I SEE M T McCowan is taken to task — by D Pethebridge and J Prangley (Sept 18)— for indicting unilateralism as objectively "evil".
In contrast the only substantial criticism I would make of his letter relates to his final paragraph: viz, to
represent that The Catholic Church.' not only -must take an independent
stand on the nuclear issue" (as he states). but that she has already sufficiently done so — as I. for my part, have sought this last twelve months or so (possibly ad nauseam for unilateralists) to document from ad hoc Papal teaching.
Which prompts me to remark, in passing. how little this teaching has . been used as the obvious common ground on which to settle differences — surely its appointed role on moral issues from the first.
Thus the explicit ruling at Gaudiam et Sites. 82, that disarma ment must proceed not unilaterally" — as already laid down in Pacem in Terris, 118 — seems to me decisive: to deny it. at least "not good''.
The only reason I can sec, therefore, as W why the debate gets persistently bogged down on UND, to get no further is, its advocates' unawareness of what the Church essentially is: for instance. that "Together with its head, the Roman Pontiff — and never without this head" (Lumen Gentium. 212) is how the Church teaches, and how, in particular, Our Lord's prayer for the
faith of Peter (Lk 22:31-32) lives on today — lest "Satan-, no less, "sift" the rest of us out of hand here and now "as wheat".
I specify "Papal teaching" therefore expressly to disqualify counter-teaching: especially now when — with threats of mass devastation (not only material — genetic. etc) hanging over men and women in their millions — other voices also profess to speak for Christ.
And what more promising harvest could Satan want? "Lo here is Christ, or there!" — to recall Christ's own warning in Matthew Chapter 24.
However deeply therefore we may deplore, with Vatican II. "the
frightfulness of war" and the material and moral damage.' that will ensue (G S 77 and 79); if we then proceed to resist, whittle down, conceal. whatever, the parts we don't agree with, we can hardly complain if the result is dubbed "evil".
"Seek ye first the kingdom of God ... and all these (other) things shall be added unto you" (Mt. 6:33) would seem to reflect the right sense of proportionality.
I infer thus far that the increasing power of weaponry available to the forces of evil today serves only to reinforce the traditional rejection of unilateralism by successive Popes — e.g. John XXIII in Pacem in Terris. 118; and Paul VI through G S 82; because of the heightened danger each sees to the very mission of the Church in her duty to preserve and dispense the redemption won for the race as a whole to each member of it she can reach.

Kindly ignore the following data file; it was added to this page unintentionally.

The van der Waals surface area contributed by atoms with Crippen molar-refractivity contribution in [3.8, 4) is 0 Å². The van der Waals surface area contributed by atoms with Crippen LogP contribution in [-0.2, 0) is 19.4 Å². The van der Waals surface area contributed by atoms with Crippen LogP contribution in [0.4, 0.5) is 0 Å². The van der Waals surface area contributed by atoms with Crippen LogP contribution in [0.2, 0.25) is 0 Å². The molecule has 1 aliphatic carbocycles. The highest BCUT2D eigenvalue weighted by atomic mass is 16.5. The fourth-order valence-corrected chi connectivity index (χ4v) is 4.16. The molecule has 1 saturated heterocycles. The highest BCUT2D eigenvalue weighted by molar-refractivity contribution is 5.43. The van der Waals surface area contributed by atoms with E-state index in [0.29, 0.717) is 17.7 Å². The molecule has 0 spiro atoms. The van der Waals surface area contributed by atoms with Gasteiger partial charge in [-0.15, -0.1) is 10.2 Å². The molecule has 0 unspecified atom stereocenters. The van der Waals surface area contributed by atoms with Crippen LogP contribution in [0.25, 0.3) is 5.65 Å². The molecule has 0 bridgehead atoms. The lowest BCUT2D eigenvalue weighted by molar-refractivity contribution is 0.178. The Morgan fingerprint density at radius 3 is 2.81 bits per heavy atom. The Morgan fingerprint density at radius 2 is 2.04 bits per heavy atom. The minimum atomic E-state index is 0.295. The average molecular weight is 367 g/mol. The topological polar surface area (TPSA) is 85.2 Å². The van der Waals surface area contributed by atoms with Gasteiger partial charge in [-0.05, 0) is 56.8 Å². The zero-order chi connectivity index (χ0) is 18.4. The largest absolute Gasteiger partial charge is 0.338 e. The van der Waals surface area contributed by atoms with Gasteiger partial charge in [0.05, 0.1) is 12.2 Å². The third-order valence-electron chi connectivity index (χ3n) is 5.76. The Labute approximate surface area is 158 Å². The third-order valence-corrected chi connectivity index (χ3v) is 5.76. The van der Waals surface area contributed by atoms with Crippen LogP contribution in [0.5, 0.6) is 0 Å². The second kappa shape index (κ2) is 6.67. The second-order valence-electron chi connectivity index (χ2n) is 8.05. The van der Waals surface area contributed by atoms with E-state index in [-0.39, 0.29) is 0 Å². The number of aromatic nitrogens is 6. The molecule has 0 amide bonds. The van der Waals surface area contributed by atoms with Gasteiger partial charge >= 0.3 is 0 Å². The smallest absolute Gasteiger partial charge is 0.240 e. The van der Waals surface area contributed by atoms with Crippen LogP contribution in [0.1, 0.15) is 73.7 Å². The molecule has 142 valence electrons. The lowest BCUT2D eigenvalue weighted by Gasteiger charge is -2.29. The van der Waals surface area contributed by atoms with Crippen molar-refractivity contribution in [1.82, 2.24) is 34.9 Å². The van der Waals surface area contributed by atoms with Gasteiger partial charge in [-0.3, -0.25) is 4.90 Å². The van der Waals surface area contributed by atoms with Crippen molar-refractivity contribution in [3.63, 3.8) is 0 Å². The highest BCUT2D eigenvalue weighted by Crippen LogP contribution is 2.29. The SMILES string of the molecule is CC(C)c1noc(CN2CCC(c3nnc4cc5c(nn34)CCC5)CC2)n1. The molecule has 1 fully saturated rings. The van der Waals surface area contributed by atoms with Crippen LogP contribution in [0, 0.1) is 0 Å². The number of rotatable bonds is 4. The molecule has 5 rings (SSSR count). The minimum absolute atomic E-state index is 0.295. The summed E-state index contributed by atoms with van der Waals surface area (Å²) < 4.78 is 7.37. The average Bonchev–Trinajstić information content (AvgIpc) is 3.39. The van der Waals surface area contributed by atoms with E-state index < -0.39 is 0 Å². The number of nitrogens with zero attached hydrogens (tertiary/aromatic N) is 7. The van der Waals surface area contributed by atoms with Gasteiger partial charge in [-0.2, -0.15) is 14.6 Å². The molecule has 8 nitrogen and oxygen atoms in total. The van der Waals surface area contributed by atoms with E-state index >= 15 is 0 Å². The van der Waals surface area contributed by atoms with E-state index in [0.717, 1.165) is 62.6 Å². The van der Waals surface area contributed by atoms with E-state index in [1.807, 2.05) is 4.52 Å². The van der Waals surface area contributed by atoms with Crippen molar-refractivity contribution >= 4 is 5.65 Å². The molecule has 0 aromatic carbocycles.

It is a two-way compact, I suggest. The Church, becoming "more and more aware that she is the guardian of a great treasure which she may not waste" (Redemptor Hootinis. 18 The Church as concerned for man's vocation in Christ), seeks the support she needs, which we for our part — whether singly or as a nation — may not refuse.
For we in our turn "are bought with a great price". (I Cor 6:20) We are not "ours" to be left around by well-meaning people for anyone who wants to take.
Yet is riot this, in effect. what our zealous unilateralists plan to do. over our heads, labelling the process Christianity? Understandably, not everyone wishes to use force in defence of their rights; nor need they (GS 78) — "so long as this can be done without harm to the rights and duties of others or of the community." But does "Profess and Survive" — whose triumphal recent conference your report — take the point'? And do its supporters?
I suggest that we need, as it were. to start again; and following in the steps of Pope John XXIII in Pacem in Terris, to temper our fears "that at
any moment the impending storm may break upon us with horrific violence" (111), and re-direct them (as he instructs) towards reducing "The stockpiles ... all round and simultaneously" (112). basing the "deliberations" to effect this (and much else) on "mutual trust" (118). It is of course the same trust Vatican II sees as the virtual sine qua non out of which "Peace must be born" (GS 82) — if it is to be born at all.
Admittedly. surveying the world scene of rival nuclear powers. large and small, each tense with suspicion, one might despair. Not so! "We must have the courage to believe that (peace is) possible ... But ... this trust has to be gained ... has to be deserved.
But when an individual does not accept his responsibility for the common good. when a nation does not feel that it has a share of responsibility for the destiny of the world. trust is jeopardised.(John Paul II. Peace Day Message. 1 Jan 1981 — my italics.)
That we should go"ntutuar —not "unilateral" — we owe. I suggest, to our neighbour; while our obedience to St Peter's successor we owe to Christ.
S E MacKenzie THE NATION/Vs Conference of Priests, meeting last week in Birmingham voted by a distinct majority for a clearer lead on the possession of nuclear weapons and said the building and holding of such weapons was morally %Nig and should be condemned.
The Bishops have refused to condemn the possession of nuclear weapons as opposed to their use.
In 1950 the French bishops condemned the use of atomic weapons. and clearly the possession and manufacture of them.
Since the layman is vitally concerned clarification by the clergy on the morals of' nuclear war would be welcome.
J J O'Connor